In PMIF, we use the AMS (Annual component and Moderately correlated Sub-annual component) configuration of the prior uncertainty in the emission budgets, as described in Wang et al. [35], because it has a plausible configuration on the temporal auto-correlation in prior uncertainties according to the comparison between inventories and actual emission proxies [16, 35]. In practice, it assumes that the prior uncertainty in the emissions for each clump has two components. The first one is an annual component that is fully auto-correlated in time over 1 year (i.e. a bias in time), whose amplitude follows an unbiased Gaussian distribution ~ N(0, 29%). This component of the prior uncertainty accounts for unknown information about the city or point source that does not change over time. The second one is a sub-annual uncertainty component bearing some temporal auto-correlations. The temporal auto-correlation between this component of the uncertainties in hourly emissions at two instants distant by Δd days and Δh hours is formulated as r = exp(-Δh/τ1) × exp(-Δd/τ2), where τ1 = 12 h and τ2 = 7d. This component of the prior uncertainty follows the distribution ~ N(0, 49%) for the 3 h emissions between 8:30 and 11:30 and ~ N(0, 38%) for the rest 21 h emissions of the day. This second component (variable) is for emission variations that are not accounted for in the prior information of emissions, such as those linked to weather systems (heating) or specific variable activities. The total uncertainty of emissions for each control variable is the square root of the quadratic sum of the two uncertainty components.

PMIF assimilates satellite pseudo-observations corresponding to the simulation of a one-year global sampling (using data corresponding to the year 2008) by sun-synchronous LEO satellites of the CO2M mission. The orbit has a repeat cycle of 16 days with an Equator-crossing time of 11:30. As Eq. (1) shows that the posterior uncertainty only depends on prior and observation error covariance matrices, on the observation operator, and implicitly on the structure of the observation vector (i.e., on the time, location and representation of the observations through M), we only consider the precision and sampling (time, location and spatial resolution) of the synthetic satellite observations. The precision of individual XCO2 retrievals from the crude radiance measurements (called the random measurement error) is simulated following the same formulation as in Buchwitz et al. [7] to simulate the impact of changes in the surface and atmospheric conditions, but with updated parameters to model the impact of SNR and other instrumental specifications for CO2M missions. For the reference CO2M configuration, the random measurement error is 0.7 ppm for vegetation albedo and solar zenith angle (SZA) 50º. The width of the swath in the reference configuration is 300 km and the horizontal resolution of the CO2M instruments is 2 km × 2 km. Various options for the random measurement error and swath width are also being considered (detailed below). The Moderate Resolution Imaging Spectroradiometer (MODIS) Terra MOD35 cloud and aerosol data product (https://modis-atmos.gsfc.nasa.gov/MOD35_L2/) was used to simulate cloud/aerosol-contaminated XCO2 retrievals (see [7] for more details). Only “good” XCO2 data that are cloud-free and for which the sum of the retrieved aerosol optical depth (AOD) at NIR wavelength and atmosphere cirrus optical depth (COD) is less than 0.3, are used in the inversions. These data are referred to as “clear sky” data hereafter. The presence of clouds and aerosol induce data gaps in the simulated XCO2 fields (Fig. 1).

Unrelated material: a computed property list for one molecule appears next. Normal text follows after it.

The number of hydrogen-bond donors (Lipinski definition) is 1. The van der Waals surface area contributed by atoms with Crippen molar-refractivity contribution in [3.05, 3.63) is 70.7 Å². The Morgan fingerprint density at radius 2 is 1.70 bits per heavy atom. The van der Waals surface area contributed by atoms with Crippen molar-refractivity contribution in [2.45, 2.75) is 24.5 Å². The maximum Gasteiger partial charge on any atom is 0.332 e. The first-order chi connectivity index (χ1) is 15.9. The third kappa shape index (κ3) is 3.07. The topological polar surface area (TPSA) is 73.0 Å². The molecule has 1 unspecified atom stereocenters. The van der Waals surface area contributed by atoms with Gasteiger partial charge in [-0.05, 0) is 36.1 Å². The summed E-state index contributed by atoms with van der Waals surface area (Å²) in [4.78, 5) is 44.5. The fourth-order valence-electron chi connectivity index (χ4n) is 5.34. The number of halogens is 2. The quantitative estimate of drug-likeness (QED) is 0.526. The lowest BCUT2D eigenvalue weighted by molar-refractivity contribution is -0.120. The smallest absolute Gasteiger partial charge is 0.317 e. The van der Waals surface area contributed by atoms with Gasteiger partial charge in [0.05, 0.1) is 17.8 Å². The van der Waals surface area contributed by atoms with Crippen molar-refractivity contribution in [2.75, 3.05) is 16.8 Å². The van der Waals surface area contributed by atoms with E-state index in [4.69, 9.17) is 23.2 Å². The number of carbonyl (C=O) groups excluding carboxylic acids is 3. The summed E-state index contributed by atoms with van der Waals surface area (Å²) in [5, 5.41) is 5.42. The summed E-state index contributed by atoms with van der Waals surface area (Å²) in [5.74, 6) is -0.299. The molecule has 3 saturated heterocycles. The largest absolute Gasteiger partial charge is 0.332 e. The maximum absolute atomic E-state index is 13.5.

Fig. 1
figure1

Representation of the spatial coverage of 1 to 4 satellite constellations for a 24-h period on 12 April 2008. The black pixels show the location of valid (free of heavy cloud and aerosols) satellite observations

In this study, we simulate the sampling of XCO2 observations from constellations consisting of one to four CO2M imagers. The spatial coverage of the XCO2 observations from the constellations are shown in Fig. 1. The simulations for these constellations are based on combinations of the simulations for one to four satellites on the same helio-synchronous orbit, satellites being equally spaced in the orbit for a given constellation (Additional file 1: Fig. S1). The constellation of 3 satellites includes the satellite that is used to test the 1-satellite configuration of CO2M. Similarly, the two imagers in 2-satellite case are included in the 4-satellite constellation (Additional file 1: Fig. S1). But the 3-satellite constellation and the 4-satellite constellation do not have any satellite in common.